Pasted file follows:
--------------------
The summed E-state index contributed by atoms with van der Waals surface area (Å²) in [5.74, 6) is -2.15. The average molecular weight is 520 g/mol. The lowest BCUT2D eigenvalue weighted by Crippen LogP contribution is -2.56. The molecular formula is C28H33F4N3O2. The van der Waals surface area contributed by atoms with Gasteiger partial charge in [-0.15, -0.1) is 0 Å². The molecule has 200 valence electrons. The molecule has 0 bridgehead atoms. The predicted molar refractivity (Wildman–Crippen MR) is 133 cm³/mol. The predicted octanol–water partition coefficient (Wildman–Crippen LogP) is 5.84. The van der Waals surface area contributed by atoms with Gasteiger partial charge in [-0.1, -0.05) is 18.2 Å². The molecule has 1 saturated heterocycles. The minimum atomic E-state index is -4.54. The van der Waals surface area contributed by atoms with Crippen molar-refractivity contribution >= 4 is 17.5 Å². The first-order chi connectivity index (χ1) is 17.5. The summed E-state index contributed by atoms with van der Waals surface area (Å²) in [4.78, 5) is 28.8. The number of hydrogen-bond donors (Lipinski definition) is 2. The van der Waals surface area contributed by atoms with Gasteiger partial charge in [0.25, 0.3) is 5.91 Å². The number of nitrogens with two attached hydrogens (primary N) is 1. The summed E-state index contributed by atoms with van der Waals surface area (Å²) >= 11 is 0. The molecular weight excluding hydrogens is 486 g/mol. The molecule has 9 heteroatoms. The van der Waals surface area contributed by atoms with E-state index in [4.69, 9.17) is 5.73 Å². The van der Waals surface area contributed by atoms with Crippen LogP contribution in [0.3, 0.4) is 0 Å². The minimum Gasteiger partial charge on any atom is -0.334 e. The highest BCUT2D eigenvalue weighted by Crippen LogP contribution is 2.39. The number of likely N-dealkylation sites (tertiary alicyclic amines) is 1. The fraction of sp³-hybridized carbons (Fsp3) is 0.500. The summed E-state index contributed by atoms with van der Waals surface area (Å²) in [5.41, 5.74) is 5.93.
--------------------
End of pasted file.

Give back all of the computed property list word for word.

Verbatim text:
The summed E-state index contributed by atoms with van der Waals surface area (Å²) in [5.74, 6) is -2.15. The average molecular weight is 520 g/mol. The lowest BCUT2D eigenvalue weighted by Crippen LogP contribution is -2.56. The molecular formula is C28H33F4N3O2. The van der Waals surface area contributed by atoms with Gasteiger partial charge in [-0.15, -0.1) is 0 Å². The molecule has 200 valence electrons. The molecule has 0 bridgehead atoms. The predicted molar refractivity (Wildman–Crippen MR) is 133 cm³/mol. The predicted octanol–water partition coefficient (Wildman–Crippen LogP) is 5.84. The van der Waals surface area contributed by atoms with Gasteiger partial charge in [-0.1, -0.05) is 18.2 Å². The molecule has 1 saturated heterocycles. The minimum atomic E-state index is -4.54. The van der Waals surface area contributed by atoms with Crippen molar-refractivity contribution >= 4 is 17.5 Å². The first-order chi connectivity index (χ1) is 17.5. The summed E-state index contributed by atoms with van der Waals surface area (Å²) in [4.78, 5) is 28.8. The number of hydrogen-bond donors (Lipinski definition) is 2. The van der Waals surface area contributed by atoms with Gasteiger partial charge in [0.25, 0.3) is 5.91 Å². The number of nitrogens with two attached hydrogens (primary N) is 1. The summed E-state index contributed by atoms with van der Waals surface area (Å²) >= 11 is 0. The molecular weight excluding hydrogens is 486 g/mol. The molecule has 9 heteroatoms. The van der Waals surface area contributed by atoms with E-state index in [4.69, 9.17) is 5.73 Å². The van der Waals surface area contributed by atoms with Crippen LogP contribution in [0.3, 0.4) is 0 Å². The minimum Gasteiger partial charge on any atom is -0.334 e. The highest BCUT2D eigenvalue weighted by Crippen LogP contribution is 2.39. The number of likely N-dealkylation sites (tertiary alicyclic amines) is 1. The fraction of sp³-hybridized carbons (Fsp3) is 0.500. The summed E-state index contributed by atoms with van der Waals surface area (Å²) in [5.41, 5.74) is 5.93.